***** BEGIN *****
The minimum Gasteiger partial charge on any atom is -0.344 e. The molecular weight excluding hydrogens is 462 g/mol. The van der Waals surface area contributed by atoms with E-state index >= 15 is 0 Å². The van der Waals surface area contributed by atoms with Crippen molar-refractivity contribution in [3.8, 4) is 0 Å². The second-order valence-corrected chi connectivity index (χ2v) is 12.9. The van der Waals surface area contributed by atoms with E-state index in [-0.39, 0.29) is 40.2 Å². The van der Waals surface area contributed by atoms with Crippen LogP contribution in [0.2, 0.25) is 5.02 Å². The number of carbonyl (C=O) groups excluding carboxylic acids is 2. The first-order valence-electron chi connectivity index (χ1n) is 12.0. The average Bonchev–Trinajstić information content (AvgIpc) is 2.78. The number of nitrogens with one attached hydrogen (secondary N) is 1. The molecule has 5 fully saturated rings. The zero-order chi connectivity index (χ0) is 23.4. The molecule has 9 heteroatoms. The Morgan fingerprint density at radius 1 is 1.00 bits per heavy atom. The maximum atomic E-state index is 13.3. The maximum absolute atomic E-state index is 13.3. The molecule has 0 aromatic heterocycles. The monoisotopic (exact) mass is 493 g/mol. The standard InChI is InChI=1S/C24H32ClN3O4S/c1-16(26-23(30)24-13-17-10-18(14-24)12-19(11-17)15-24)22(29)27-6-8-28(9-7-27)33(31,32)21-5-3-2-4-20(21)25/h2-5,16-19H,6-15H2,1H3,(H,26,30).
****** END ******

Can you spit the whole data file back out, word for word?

The minimum Gasteiger partial charge on any atom is -0.344 e. The molecular weight excluding hydrogens is 462 g/mol. The van der Waals surface area contributed by atoms with E-state index >= 15 is 0 Å². The van der Waals surface area contributed by atoms with Crippen molar-refractivity contribution in [3.8, 4) is 0 Å². The second-order valence-corrected chi connectivity index (χ2v) is 12.9. The van der Waals surface area contributed by atoms with E-state index in [-0.39, 0.29) is 40.2 Å². The van der Waals surface area contributed by atoms with Crippen LogP contribution in [0.2, 0.25) is 5.02 Å². The number of carbonyl (C=O) groups excluding carboxylic acids is 2. The first-order valence-electron chi connectivity index (χ1n) is 12.0. The average Bonchev–Trinajstić information content (AvgIpc) is 2.78. The number of nitrogens with one attached hydrogen (secondary N) is 1. The molecule has 5 fully saturated rings. The zero-order chi connectivity index (χ0) is 23.4. The molecule has 9 heteroatoms. The Morgan fingerprint density at radius 1 is 1.00 bits per heavy atom. The maximum atomic E-state index is 13.3. The maximum absolute atomic E-state index is 13.3. The molecule has 0 aromatic heterocycles. The monoisotopic (exact) mass is 493 g/mol. The standard InChI is InChI=1S/C24H32ClN3O4S/c1-16(26-23(30)24-13-17-10-18(14-24)12-19(11-17)15-24)22(29)27-6-8-28(9-7-27)33(31,32)21-5-3-2-4-20(21)25/h2-5,16-19H,6-15H2,1H3,(H,26,30).